The ACA program has three components
- Specialty courses
- Organization courses
- Arts and Cutlural Perspectives
- Arts and Cultural Practice
Specialty Courses (Three required courses):
ACA200 Arts and Cultural Administration: Principles and TechnologiesOrganizational Courses (One required course):
ACA350 Arts and Cultural Administration: Practice and Innovation
ACA460 Arts and Cultural Administration: Internship
These courses focus on the organization, management, social policy, and business aspects of arts and cultural organizations.Arts and Cultural Perspectives (a sequence of two coures:
Among the courses are introduction to not-for-profit organizations, management or marketing principles, or social policy.
These courses provide a grounding in the arts and cutlural environment. They draw from the liberal arts resources and include anthropology, sociology, psychology, government policy, social justice, identity, and traditional arts evaluationa and critical fields such as art or music history, film criticsm and literary movements.Arts and Cultural Practice (a sequence of two courses:
Some students are drawn to the major because they are practicing artists in fields such as visual arts, music, performance, or, more recently, the intersections of technology and the traditional arts. For these students. the ACA program builds upon their professional practice to prepare them for an independent place as successful artists in society.
ACA 200 is offered in the fall as an online course, which students can take in the sophomore, junior, or even senior years. The rationale for the timing is that it allows students to get settled into the university, gain some experience in writing and math, as well as develop a sense of the expectations for college work. The rationale for the online delivery is that the course focuses on the uses of technology in the arts and cultural administration field, an on-line delivery allows for student to integrate the technology tools into the classroom practice.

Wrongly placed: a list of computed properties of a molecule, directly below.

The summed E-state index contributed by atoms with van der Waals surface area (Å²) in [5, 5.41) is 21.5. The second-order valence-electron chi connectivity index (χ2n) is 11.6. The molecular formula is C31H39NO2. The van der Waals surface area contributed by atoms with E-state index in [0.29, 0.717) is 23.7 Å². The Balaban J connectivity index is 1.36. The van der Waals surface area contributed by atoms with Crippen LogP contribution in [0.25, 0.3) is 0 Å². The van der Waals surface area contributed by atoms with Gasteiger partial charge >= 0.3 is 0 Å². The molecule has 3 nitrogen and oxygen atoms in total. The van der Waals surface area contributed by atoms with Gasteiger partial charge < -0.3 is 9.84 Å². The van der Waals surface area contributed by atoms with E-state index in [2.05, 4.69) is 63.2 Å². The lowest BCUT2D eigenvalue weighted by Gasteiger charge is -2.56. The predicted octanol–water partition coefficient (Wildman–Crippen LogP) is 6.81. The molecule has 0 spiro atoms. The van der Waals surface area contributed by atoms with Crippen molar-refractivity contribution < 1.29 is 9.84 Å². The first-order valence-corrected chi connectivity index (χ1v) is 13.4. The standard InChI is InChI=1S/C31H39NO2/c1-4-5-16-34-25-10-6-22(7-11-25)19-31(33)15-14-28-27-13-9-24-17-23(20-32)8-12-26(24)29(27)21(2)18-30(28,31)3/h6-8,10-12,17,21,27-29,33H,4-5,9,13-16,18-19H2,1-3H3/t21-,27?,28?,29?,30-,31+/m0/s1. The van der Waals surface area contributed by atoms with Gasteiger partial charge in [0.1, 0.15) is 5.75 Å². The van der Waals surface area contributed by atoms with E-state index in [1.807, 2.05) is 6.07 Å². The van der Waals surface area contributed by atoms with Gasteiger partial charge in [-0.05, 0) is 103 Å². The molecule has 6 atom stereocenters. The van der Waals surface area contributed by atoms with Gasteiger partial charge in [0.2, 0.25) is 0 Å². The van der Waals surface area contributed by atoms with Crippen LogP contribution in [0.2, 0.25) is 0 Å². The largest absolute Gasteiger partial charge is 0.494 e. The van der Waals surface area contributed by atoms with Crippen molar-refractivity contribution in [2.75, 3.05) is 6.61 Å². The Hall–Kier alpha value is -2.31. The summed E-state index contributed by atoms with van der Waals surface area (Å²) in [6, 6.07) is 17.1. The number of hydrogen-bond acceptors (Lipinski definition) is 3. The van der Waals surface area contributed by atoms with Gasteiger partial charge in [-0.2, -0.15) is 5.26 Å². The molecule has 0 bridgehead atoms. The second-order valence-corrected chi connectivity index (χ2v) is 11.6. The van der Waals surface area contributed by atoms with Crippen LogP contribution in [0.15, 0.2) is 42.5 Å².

ACA350 is offered in the spring semester as a seminar, one a week, three hour section. The rational for the seminar format is that students with varying arts experience and goals come together and create a course that relies on the diversity to create a course greater than its parts. The single course meeting allows for visiting professional who can help contextualize the academic components of the course.
ACA460 can be taken either during the academic year or the winter or summer breaks. It requires a minimum of 135 hours internship work for the 3 academic credits. Students may fulfill the requirements on-campus, for example in support of the performing arts, in the local area, such as working for an institution like Linden Place, or for an organization close to home, nationally, or internationally. The internship is a collaboration between the student, the site, and the sponsoring faculty. In addition to the practical work with an organization, the internship also requires a paper, whose parameters are specified upon the internship approval. Students should be aware that a CPC orientation to prepare students for the internship experience is required. This orientation help students select an appropriate internship, assists them with defining their goals for the experience, and provides professional guidance so the student can succeed in the work world.
The organizational courses may be taken before or after beginning the Arts and Cultural Administration program. The recommendation would be following or in concert with ACA 200. This allows the student to contextualize the course goals within the domain of Arts and Cultural Administration. For example, most Arts and Cultural organization have a local marketing presence rather than a national or international audience. Additionally, with a US focus on the not-for-profit area, having a sense of how the organizational perspective applies to the unique situation of arts organizations will better integrate the experience.
Arts and Cultural Perspectives and Arts and Cultural Practice areas require a sequence of two courses. This it to allow for program flexibility so that it will serve the needs of those interested in organizations, such as a house museum, as well as those whose interest in direct participation in the arts, such as a dance or theater major.
2019 © W. Brett McKenzie